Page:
If he reaches the majors this season it will be the first time since 2012 he has thrown in a game. It is a big drop for a player once considered to be the best pitcher in baseball. This move also marks the official end of Santana's memorable time as a New York Met.
Santana came to the Mets with much fan-fare in a sign & trade deal in February 2008 that saw then top prospects Carlos Gomez, Phillip Humber, Kevin Mulvey, and Deolis Guerra move for the left handed ace, who also signed a 6-year $137.5 million contract, the richest for any pitcher in baseball history at the time, as part of the deal.
Of the four players traded, only Gomez has shown any sort of consistent success in the majors. Gomez was named to his first All-Star Game in 2013, won the Gold Glove in center field, and finished in the top 10 in National League MVP voting.
After throwing a perfect game in April 2012 for the Chicago White Sox, Humber's season took a drastic turn for the worse. He started 14 more games before being pulled from the rotation, posting a 7.21 ERA and a 1.70 WHIP in that time.
After pitching the equivalent of less than one full year in the majors Mulvey signed a minor league contract with the Mets in March 2012 and later retired in May at the age of 27. Deolis Guerra has yet to make his major league debut at the age of 24.
In his first season with the Mets in 2008, Santana dazzled, nearly winning the NL Cy Young Award. He went 16-7 that season with a 2.53 ERA and a 1.15 WHIP finishing third in Cy Young voting. Santana also kept the Mets playoff hopes alive (at least for one more day) by pitching a spectacular three hit complete game shutout, on three days rest, against the Marlins, in what would be the second to last game ever at Shea Stadium. It was later revealed that Santana had pitched the game with a torn meniscus, thus making the performance all the more spectacular.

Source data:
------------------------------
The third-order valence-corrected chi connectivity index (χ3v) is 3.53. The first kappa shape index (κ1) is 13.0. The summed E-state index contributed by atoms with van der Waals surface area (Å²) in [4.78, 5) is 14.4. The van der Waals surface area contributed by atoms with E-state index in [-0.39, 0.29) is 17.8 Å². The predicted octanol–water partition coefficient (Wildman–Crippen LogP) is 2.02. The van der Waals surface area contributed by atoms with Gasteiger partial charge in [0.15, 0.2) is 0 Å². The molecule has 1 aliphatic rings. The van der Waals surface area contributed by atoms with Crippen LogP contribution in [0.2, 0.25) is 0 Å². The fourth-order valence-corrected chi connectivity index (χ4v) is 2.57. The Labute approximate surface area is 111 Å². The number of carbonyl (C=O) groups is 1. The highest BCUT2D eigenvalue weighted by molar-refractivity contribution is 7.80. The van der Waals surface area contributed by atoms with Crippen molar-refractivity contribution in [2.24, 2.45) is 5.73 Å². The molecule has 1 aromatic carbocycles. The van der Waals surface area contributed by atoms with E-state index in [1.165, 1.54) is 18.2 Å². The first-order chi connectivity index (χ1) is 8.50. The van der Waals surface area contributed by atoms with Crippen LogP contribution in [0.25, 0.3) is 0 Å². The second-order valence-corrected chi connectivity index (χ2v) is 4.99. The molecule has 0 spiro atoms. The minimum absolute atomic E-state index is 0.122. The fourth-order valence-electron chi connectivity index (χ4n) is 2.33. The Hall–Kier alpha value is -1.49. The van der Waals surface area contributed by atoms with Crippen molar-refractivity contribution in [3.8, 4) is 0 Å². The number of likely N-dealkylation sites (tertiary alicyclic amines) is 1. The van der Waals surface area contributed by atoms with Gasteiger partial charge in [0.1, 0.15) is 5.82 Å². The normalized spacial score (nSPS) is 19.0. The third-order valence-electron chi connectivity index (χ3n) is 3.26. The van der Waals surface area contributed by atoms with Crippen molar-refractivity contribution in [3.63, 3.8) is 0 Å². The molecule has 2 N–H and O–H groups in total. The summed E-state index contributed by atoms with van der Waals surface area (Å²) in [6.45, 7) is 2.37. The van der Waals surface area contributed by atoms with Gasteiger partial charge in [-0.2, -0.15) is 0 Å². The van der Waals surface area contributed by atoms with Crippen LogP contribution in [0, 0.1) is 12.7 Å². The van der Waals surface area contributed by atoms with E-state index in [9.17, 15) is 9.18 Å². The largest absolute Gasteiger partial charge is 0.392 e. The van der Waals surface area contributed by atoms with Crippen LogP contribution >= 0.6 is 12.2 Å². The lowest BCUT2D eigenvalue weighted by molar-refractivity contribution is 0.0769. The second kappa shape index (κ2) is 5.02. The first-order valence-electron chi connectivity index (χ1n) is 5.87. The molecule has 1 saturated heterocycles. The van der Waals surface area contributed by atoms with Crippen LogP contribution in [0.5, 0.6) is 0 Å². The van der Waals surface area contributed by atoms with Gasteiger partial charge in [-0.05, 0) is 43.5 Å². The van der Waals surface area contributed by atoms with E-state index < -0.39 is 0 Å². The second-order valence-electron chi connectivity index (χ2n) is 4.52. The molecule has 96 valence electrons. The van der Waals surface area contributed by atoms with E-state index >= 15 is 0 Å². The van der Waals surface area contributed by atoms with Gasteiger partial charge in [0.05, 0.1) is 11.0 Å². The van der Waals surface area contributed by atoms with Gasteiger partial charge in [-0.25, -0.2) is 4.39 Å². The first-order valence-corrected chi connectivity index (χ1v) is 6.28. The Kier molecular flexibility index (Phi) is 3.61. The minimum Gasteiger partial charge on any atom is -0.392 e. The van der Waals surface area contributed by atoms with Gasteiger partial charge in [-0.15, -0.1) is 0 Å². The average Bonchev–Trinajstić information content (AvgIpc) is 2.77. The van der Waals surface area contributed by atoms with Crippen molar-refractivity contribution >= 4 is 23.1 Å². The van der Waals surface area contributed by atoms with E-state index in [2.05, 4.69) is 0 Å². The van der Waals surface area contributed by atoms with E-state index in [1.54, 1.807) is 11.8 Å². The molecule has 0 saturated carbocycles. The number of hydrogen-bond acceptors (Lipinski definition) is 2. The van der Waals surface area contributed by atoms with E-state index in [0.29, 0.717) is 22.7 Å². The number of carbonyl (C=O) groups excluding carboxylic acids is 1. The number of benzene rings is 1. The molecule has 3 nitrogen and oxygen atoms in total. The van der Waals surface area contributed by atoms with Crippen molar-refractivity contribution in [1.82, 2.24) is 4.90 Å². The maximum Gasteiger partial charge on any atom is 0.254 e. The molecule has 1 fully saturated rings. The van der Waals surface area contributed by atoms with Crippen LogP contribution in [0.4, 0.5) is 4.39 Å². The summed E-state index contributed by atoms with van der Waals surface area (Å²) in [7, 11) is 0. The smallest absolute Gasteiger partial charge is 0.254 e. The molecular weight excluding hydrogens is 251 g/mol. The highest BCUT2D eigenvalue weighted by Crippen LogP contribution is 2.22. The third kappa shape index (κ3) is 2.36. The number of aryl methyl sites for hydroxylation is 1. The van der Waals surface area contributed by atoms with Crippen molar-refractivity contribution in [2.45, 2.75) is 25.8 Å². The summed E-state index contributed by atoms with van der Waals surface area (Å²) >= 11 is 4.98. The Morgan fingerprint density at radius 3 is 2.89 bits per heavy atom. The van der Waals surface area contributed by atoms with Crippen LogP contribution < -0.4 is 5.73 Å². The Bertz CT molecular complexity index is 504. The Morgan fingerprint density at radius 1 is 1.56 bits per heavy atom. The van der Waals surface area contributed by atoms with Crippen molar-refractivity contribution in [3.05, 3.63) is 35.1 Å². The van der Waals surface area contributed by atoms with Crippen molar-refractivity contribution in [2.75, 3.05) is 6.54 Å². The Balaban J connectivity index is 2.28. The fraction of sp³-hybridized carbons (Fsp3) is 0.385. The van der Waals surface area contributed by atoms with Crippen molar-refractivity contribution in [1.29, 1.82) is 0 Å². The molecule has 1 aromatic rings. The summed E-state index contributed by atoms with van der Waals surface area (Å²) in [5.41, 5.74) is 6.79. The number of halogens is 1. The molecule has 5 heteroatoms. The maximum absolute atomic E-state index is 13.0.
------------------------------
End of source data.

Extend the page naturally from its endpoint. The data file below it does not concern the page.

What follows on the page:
In 2009, Santana came out hot in his first 10 starts. He was 7-2, and had a 1.77 ERA and a 1.09 WHIP, but in his final 15 starts he went 6-7 and had a 4.02 ERA with a 1.29 WHIP to finish with a 13-9 record and 3.13 ERA and a 1.21 WHIP in 166 innings pitched. Santana was shut down in late August to remove bone chips from his elbow.
The 2010 season does not stand out as memorable on the surface but it has proven to be vastly underrated. To drive home the point, outside of record, innings pitched, and strikeouts, Santana's season was better than his crosstown ace counterpart in CC Sabathia, who placed third in AL Cy Young voting that season.
In 200 innings pitched, Santana had a 11-9 record, but a 2.98 ERA, a WHIP of 1.18, and 144 strikeouts. Once again though, Santana's season was cut short due to injury, this time a torn anterior capsule in his left throwing shoulder. This injury kept him out for the entire 2011 season as well.
2012 marked a new beginning for Johan. Santana came back with a vengeance, posting a 2.75 ERA and a 1.10 WHIP in the first two months of the season. He, along with eventual NL Cy Young winnerR.A. Dickey, made a potent 1-2 punch. On June 1st, it finally happened. That night, Santana threw not only his first career no-hitter, but also the first no-hitter in New York Mets history.
In his next start Santana was rocked by the New York Yankees, going five innings and allowing six runs. But after that he seemed to settle down and began getting his feet back under him, especially after throwing eight shutout innings against the Dodgers. Not including the no-hitter Santana had a 3.60 ERA and a 1.23 WHIP in the month of June.
But in his next start vs the Chicago Cubs, Santana had his ankle stepped on while trying to cover first base on a ground ball by outfielder Reed Johnson. Including the game against the Cubs, Santana made five starts, lasted a total of 19 innings, and put up a whopping 15.63 ERA and a WHIP of 2.58. He was again shut down for the remainder of the season, this time with inflammation in his lower back.
On March 28th, 2013, it was announced Santana had once again torn his anterior capsule in his left shoulder, requiring season ending surgery, effectively ending his Mets career.
Before signing with the Orioles, Santana threw a bullpen session for multiple teams. In that session it was reported that he maxed out at only 81 MPH. It is questionable whether he will ever be the same pitcher again. But if there is anyone who can come back, it's Santana. Believe it.